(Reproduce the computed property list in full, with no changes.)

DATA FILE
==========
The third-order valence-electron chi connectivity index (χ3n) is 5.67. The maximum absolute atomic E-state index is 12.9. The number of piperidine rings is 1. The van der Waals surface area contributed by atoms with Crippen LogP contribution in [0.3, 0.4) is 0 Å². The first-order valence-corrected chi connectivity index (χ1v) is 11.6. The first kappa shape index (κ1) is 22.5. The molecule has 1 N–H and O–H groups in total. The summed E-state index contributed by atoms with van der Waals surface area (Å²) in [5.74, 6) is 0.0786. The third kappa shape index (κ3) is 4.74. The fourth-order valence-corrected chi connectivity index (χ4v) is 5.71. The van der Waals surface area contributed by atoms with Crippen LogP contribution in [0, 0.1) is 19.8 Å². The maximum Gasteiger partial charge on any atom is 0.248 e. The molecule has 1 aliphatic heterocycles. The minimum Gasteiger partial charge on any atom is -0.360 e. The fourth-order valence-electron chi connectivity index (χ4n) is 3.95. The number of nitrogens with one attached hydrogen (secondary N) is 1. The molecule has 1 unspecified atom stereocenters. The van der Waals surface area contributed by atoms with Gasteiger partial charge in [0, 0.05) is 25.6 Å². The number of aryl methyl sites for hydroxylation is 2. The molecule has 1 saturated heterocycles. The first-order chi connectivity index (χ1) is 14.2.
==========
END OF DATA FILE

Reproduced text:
The third-order valence-electron chi connectivity index (χ3n) is 5.67. The maximum absolute atomic E-state index is 12.9. The number of piperidine rings is 1. The van der Waals surface area contributed by atoms with Crippen LogP contribution in [0.3, 0.4) is 0 Å². The first-order valence-corrected chi connectivity index (χ1v) is 11.6. The first kappa shape index (κ1) is 22.5. The molecule has 1 N–H and O–H groups in total. The summed E-state index contributed by atoms with van der Waals surface area (Å²) in [5.74, 6) is 0.0786. The third kappa shape index (κ3) is 4.74. The fourth-order valence-corrected chi connectivity index (χ4v) is 5.71. The van der Waals surface area contributed by atoms with Crippen LogP contribution in [0, 0.1) is 19.8 Å². The maximum Gasteiger partial charge on any atom is 0.248 e. The molecule has 1 aliphatic heterocycles. The minimum Gasteiger partial charge on any atom is -0.360 e. The fourth-order valence-electron chi connectivity index (χ4n) is 3.95. The number of nitrogens with one attached hydrogen (secondary N) is 1. The molecule has 1 unspecified atom stereocenters. The van der Waals surface area contributed by atoms with Gasteiger partial charge in [0, 0.05) is 25.6 Å². The number of aryl methyl sites for hydroxylation is 2. The molecule has 1 saturated heterocycles. The first-order chi connectivity index (χ1) is 14.2.